Dumb, Dumber, and Dumbest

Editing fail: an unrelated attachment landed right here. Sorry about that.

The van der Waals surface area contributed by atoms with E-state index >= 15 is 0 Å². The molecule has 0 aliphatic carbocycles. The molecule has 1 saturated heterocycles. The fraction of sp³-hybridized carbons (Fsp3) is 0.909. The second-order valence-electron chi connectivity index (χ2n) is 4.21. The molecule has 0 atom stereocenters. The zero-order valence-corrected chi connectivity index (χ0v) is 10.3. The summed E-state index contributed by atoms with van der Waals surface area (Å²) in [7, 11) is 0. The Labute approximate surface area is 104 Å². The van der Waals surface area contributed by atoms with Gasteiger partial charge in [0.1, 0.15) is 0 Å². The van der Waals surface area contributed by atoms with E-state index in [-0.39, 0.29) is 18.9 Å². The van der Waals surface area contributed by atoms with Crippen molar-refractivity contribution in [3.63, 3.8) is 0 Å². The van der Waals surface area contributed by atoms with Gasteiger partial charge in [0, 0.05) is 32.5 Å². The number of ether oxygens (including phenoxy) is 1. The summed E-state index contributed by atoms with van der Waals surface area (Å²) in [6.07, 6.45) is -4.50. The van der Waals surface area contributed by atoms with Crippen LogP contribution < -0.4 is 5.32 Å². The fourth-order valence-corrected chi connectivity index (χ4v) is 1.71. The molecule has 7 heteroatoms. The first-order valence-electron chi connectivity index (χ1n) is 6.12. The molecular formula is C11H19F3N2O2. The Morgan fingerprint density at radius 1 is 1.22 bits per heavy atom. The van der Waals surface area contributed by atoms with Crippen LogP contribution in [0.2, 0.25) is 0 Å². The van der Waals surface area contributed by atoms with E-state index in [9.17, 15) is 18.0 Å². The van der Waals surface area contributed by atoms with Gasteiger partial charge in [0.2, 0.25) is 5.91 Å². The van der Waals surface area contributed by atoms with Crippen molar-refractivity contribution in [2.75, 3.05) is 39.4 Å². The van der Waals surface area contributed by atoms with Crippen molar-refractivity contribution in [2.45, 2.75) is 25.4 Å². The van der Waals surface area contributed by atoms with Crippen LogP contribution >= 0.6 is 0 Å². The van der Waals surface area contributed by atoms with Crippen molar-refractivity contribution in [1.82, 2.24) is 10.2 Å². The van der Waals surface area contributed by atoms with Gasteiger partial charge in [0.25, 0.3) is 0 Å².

s a general rule about Bush & Co., the more closely a policy is associated with Dick Cheney, the worse it is. Which brings us to energy policy—remember his secret task force? In the long history of monumentally bad ideas, the Cheney policy is a standout for reasons of both omission and commission. Dumb, dumber and dumbest. Ponder this: Next year, the administration will phase out the $2,000 tax credit for buying a hybrid vehicle, which gets over 50 miles per gallon, but will leave in place the $25,000 tax write-off for a Hummer, which gets 10-12 mpg. That’s truly crazy, and that’s truly what the whole Cheney energy policy is. According to the Energy Information Administration in the Department of Energy, last year’s energy bill (same as this one) would cost taxpayers at least $31 billion, do nothing about the projected over-80 percent increase in America’s imports of foreign oil by 2025 and increase gasoline prices. (Since every bureaucrat who tells the truth in this administration—about the cost of the drug bill or the safety of Vioxx— seems to get the ax, I’m probably getting those folks in trouble.) The bill is loaded with corporate giveaways and tax breaks for big oil. Meanwhile, Bush’s budget cuts funding for renewable energy research and programs, and anyone who tells you different is lying. Now, here’s the Catch-22 we get with this administration: It is using the exact language of the bill’s critics—stealing it wholesale and using it to promote its bill. It’s our friend Frank Luntz, the Republican pollster who specializes in “framing” issues (framing means the same thing as spinning, and in the non-political world it is known as lying), at work again. Luntz put out a memo in January: “Eight Energy Communication Guidelines for 2005” telling Rs how to talk about energy using language people like. The Natural Resources Defense Council found a Bush speech on energy on March 9 in Ohio that parrots Luntz’s suggestions to a laughable point—threat to national security, diversity of supply, innovation, conservation, and (my fave) Point 4, “The key principle is ‘responsible energy exploration.’ And remember, it’s NOT drilling for oil. It’s responsible energy exploration.” So there was Bush, as per Luntz’s memo, talking about “environmentally responsible exploration” and announcing one of his top energy objectives is “to diversify our energy supply by developing alternative sources of energy.” Polling shows 70 percent of Americans support a drastic increase in government spending on renewable energy sources. I’m tired of arguing about whether Bush is so ignorant he doesn’t know that he is cutting alternative energy programs and subsidizing oil companies or so fiendishly clever that he knows and doesn’t care what he says. In the end, it doesn’t make any difference. You get wretched policy either way. The Apollo Alliance, a sensible outfit dedicated to reducing America’s dependence on foreign oil, says 90 percent of Americans support its goal of energy independence. Bracken Hendricks, the executive director, points out that there is “remarkable agreement among many so-called strange bedfellows—labor and business, environmentalists and evangelicals, governors and generals, urbanites and farmers.” Meanwhile, what we are sticking with is soaring oil prices (ExxonMobil just reported the highest quarterly profit ever, $8.42 billion, by an American company) and declining discoveries. Several oil companies are reporting disappearing reserves, and Royal Dutch/Shell admitted it had overstated its reserves by 20 percent last year. Nor are the major oil companies spending their mammoth profits on exploration or field development—they’re doing mega-mergers and stock buybacks. ExxonMobil spent $9.95 billion to buy back its own stock in 2004. The Chinese and the Indians are now buying cars like mad, and the result is going to be an enormous supply crunch, sooner rather than later. It is possible with existing technology to build a car that gets 500 miles per gallon, but the Bushies won’t even raise the CAFÉ (fuel efficiency) standards for cars coming out now. The trouble with the Bush plan to develop hydrogen cars is that while you can get hydrogen out of water, you have put energy in to get it out, so there’s a net energy loss. Conservation is simply the cheapest and most effective way of addressing this problem. If you put a tax on carbon, it would move industry to wind or solar power. Wind power here in Texas is at the tipping point now—comparably priced. Our health, our environment, our economy and the globe itself would all benefit from a transition to renewable energy sources. And as Tom Friedman recently pointed out, it would do a lot for world peace, too: “By doing nothing to lower U.S. oil consumption, we are financing both sides in the war on terrorism and strengthening the worst governments in the world. That is, we are financing the U.S. military with our tax dollars and we are financing the jihadists—and the Saudi, Sudanese and Iranian mosques and charities that support them—through our gasoline purchases.” Molly Ivins is a nationally syndicated columnist. Her most recent book with Lou Dubose is Bushwhacked: Life in George W. Bush’s America (Random House).